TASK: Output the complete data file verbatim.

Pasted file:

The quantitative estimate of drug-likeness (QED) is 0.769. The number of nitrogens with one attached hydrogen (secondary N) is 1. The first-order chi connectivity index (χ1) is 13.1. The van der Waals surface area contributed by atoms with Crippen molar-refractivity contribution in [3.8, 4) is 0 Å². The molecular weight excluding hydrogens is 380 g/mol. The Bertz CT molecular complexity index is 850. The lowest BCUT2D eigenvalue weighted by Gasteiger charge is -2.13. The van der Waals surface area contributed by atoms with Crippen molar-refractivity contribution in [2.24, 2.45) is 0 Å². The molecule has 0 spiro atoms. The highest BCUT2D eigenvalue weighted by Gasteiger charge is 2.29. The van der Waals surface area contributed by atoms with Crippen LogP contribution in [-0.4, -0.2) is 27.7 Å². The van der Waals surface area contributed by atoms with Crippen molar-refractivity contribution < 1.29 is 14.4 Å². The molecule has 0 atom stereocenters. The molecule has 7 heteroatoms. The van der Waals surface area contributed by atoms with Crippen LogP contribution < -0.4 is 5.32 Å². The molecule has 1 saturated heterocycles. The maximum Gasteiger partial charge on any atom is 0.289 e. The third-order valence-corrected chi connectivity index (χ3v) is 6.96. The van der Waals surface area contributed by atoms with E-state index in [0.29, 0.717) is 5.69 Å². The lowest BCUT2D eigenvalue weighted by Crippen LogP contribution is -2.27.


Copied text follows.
The quantitative estimate of drug-likeness (QED) is 0.769. The number of nitrogens with one attached hydrogen (secondary N) is 1. The first-order chi connectivity index (χ1) is 13.1. The van der Waals surface area contributed by atoms with Crippen molar-refractivity contribution in [3.8, 4) is 0 Å². The molecular weight excluding hydrogens is 380 g/mol. The Bertz CT molecular complexity index is 850. The lowest BCUT2D eigenvalue weighted by Gasteiger charge is -2.13. The van der Waals surface area contributed by atoms with Crippen molar-refractivity contribution in [2.24, 2.45) is 0 Å². The molecule has 0 spiro atoms. The highest BCUT2D eigenvalue weighted by Gasteiger charge is 2.29. The van der Waals surface area contributed by atoms with Crippen LogP contribution in [-0.4, -0.2) is 27.7 Å². The van der Waals surface area contributed by atoms with Crippen molar-refractivity contribution < 1.29 is 14.4 Å². The molecule has 0 atom stereocenters. The molecule has 7 heteroatoms. The van der Waals surface area contributed by atoms with Crippen LogP contribution < -0.4 is 5.32 Å². The molecule has 1 saturated heterocycles. The maximum Gasteiger partial charge on any atom is 0.289 e. The third-order valence-corrected chi connectivity index (χ3v) is 6.96. The van der Waals surface area contributed by atoms with E-state index in [0.29, 0.717) is 5.69 Å². The lowest BCUT2D eigenvalue weighted by Crippen LogP contribution is -2.27.